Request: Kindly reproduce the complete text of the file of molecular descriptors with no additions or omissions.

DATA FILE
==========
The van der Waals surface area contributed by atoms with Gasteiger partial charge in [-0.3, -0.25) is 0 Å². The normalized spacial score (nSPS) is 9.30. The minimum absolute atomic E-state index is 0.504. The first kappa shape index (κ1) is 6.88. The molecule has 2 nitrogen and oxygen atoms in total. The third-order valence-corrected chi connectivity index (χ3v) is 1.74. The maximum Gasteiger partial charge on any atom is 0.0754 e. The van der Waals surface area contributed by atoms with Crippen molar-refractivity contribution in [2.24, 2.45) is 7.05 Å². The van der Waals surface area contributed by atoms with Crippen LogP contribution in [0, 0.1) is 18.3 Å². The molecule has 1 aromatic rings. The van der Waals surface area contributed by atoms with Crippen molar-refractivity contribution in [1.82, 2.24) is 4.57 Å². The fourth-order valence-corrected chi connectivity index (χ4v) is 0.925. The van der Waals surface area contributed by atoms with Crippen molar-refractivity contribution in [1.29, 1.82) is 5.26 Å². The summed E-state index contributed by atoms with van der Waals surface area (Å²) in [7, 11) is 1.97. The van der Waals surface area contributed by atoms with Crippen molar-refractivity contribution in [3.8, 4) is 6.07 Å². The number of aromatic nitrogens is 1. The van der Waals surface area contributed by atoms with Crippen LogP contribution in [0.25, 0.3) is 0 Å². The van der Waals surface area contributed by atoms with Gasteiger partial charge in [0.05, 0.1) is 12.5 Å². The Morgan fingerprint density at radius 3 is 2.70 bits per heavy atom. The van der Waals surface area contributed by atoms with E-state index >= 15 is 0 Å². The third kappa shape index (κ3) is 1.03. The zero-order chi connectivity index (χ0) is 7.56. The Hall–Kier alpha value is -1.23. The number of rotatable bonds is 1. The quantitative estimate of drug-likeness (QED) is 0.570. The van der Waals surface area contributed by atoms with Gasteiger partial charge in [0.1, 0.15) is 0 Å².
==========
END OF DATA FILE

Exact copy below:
The van der Waals surface area contributed by atoms with Gasteiger partial charge in [-0.3, -0.25) is 0 Å². The normalized spacial score (nSPS) is 9.30. The minimum absolute atomic E-state index is 0.504. The first kappa shape index (κ1) is 6.88. The molecule has 2 nitrogen and oxygen atoms in total. The third-order valence-corrected chi connectivity index (χ3v) is 1.74. The maximum Gasteiger partial charge on any atom is 0.0754 e. The van der Waals surface area contributed by atoms with Crippen molar-refractivity contribution in [2.24, 2.45) is 7.05 Å². The van der Waals surface area contributed by atoms with Crippen LogP contribution in [0, 0.1) is 18.3 Å². The molecule has 1 aromatic rings. The van der Waals surface area contributed by atoms with Crippen molar-refractivity contribution in [1.82, 2.24) is 4.57 Å². The fourth-order valence-corrected chi connectivity index (χ4v) is 0.925. The van der Waals surface area contributed by atoms with Crippen molar-refractivity contribution in [1.29, 1.82) is 5.26 Å². The summed E-state index contributed by atoms with van der Waals surface area (Å²) in [7, 11) is 1.97. The van der Waals surface area contributed by atoms with Crippen molar-refractivity contribution in [3.8, 4) is 6.07 Å². The number of aromatic nitrogens is 1. The van der Waals surface area contributed by atoms with Crippen LogP contribution in [0.25, 0.3) is 0 Å². The van der Waals surface area contributed by atoms with Gasteiger partial charge in [0.05, 0.1) is 12.5 Å². The Morgan fingerprint density at radius 3 is 2.70 bits per heavy atom. The van der Waals surface area contributed by atoms with E-state index >= 15 is 0 Å². The third kappa shape index (κ3) is 1.03. The zero-order chi connectivity index (χ0) is 7.56. The Hall–Kier alpha value is -1.23. The number of rotatable bonds is 1. The quantitative estimate of drug-likeness (QED) is 0.570. The van der Waals surface area contributed by atoms with Gasteiger partial charge in [0.1, 0.15) is 0 Å².